Whatever happened the fault was Washington’s

Sunday, October 11th, 2020

Early in September, T. R. Fehrenbach explains (in This Kind of War), Chinese forces began the long march from the south, where they had been deployed against Taiwan, to the mountains along the Yalu.

Chou En-lai told the Indian ambassador, “If the United States, or United Nations forces cross the 38th parallel, the Chinese People’s Republic will send troops to aid the People’s Republic of Korea. We shall not take this action, however, if only South Korean troops cross the border.” This message was passed along but was seen as diplomatic blackmail:

The Chinese had at least 38 divisions in 9 field armies garrisoned in Manchuria north of the Yalu. Of these, 24 divisions were disposed along the border in position to intervene. This estimate of CCF strength was reasonably accurate.

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Willoughby’s analysis described the open failure of the North Koreans to rebuild their forces, and suggested that this indicated the CCF and Soviets had decided against further investment in a losing cause.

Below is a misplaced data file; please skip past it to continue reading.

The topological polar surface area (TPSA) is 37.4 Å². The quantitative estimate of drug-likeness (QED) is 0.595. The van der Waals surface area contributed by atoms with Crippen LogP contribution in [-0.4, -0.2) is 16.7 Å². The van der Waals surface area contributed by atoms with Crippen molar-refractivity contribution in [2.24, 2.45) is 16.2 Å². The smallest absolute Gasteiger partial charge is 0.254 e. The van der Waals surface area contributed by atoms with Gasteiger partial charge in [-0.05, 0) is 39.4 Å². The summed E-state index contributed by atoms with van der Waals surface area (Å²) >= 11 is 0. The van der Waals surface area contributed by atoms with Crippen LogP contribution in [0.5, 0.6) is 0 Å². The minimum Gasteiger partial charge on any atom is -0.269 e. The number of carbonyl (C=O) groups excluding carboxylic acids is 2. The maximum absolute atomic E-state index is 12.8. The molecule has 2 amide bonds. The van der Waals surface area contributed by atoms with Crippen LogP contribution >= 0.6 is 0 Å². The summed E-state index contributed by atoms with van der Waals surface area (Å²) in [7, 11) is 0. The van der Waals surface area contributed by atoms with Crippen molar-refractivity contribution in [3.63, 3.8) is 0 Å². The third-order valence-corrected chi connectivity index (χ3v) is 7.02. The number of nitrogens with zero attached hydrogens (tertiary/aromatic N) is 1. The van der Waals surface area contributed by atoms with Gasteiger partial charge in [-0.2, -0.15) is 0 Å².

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FECOM was at best a collective agency, not an evaluative one for matters of international policy; if Washington permitted FECOM both to collect and to make decisions, then whatever happened the fault was Washington’s.

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And above all else, it was the terrain and a complete failure of Intelligence that brought disaster. Marching north, the U.N. trumpeted to the world its composition, its battle plan, and even the hour of its execution.

Without effort, the enemy knew everything there was to know about the U.N. forces.

The U.N., in turn, never knew the enemy existed — until it was much too late.

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